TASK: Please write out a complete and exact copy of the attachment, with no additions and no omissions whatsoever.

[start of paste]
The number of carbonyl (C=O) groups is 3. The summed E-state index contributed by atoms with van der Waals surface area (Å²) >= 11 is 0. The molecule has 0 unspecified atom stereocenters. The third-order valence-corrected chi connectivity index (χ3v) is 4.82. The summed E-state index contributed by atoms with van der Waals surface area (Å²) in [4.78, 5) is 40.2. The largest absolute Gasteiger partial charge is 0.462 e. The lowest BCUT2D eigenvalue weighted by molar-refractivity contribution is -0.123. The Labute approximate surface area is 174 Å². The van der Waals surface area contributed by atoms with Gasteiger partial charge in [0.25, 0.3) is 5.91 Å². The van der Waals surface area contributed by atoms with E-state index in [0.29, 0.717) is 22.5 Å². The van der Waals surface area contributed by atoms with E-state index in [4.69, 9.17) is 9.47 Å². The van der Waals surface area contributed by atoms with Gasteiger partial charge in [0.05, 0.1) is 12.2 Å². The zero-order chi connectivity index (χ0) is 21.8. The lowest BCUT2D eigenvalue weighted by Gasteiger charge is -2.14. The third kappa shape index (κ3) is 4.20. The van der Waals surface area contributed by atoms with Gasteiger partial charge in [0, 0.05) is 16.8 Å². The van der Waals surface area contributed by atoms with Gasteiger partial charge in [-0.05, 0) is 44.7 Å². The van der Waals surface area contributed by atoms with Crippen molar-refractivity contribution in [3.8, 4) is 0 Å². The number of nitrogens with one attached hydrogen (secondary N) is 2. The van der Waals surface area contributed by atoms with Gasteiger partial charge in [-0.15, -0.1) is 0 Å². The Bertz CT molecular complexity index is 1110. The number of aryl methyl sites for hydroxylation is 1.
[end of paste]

The number of carbonyl (C=O) groups is 3. The summed E-state index contributed by atoms with van der Waals surface area (Å²) >= 11 is 0. The molecule has 0 unspecified atom stereocenters. The third-order valence-corrected chi connectivity index (χ3v) is 4.82. The summed E-state index contributed by atoms with van der Waals surface area (Å²) in [4.78, 5) is 40.2. The largest absolute Gasteiger partial charge is 0.462 e. The lowest BCUT2D eigenvalue weighted by molar-refractivity contribution is -0.123. The Labute approximate surface area is 174 Å². The van der Waals surface area contributed by atoms with Gasteiger partial charge in [0.25, 0.3) is 5.91 Å². The van der Waals surface area contributed by atoms with E-state index in [0.29, 0.717) is 22.5 Å². The van der Waals surface area contributed by atoms with E-state index in [4.69, 9.17) is 9.47 Å². The van der Waals surface area contributed by atoms with Gasteiger partial charge in [0.05, 0.1) is 12.2 Å². The zero-order chi connectivity index (χ0) is 21.8. The lowest BCUT2D eigenvalue weighted by Gasteiger charge is -2.14. The third kappa shape index (κ3) is 4.20. The van der Waals surface area contributed by atoms with Gasteiger partial charge in [0, 0.05) is 16.8 Å². The van der Waals surface area contributed by atoms with Gasteiger partial charge in [-0.05, 0) is 44.7 Å². The van der Waals surface area contributed by atoms with Crippen molar-refractivity contribution in [3.8, 4) is 0 Å². The number of nitrogens with one attached hydrogen (secondary N) is 2. The van der Waals surface area contributed by atoms with Gasteiger partial charge in [-0.15, -0.1) is 0 Å². The Bertz CT molecular complexity index is 1110. The number of aryl methyl sites for hydroxylation is 1.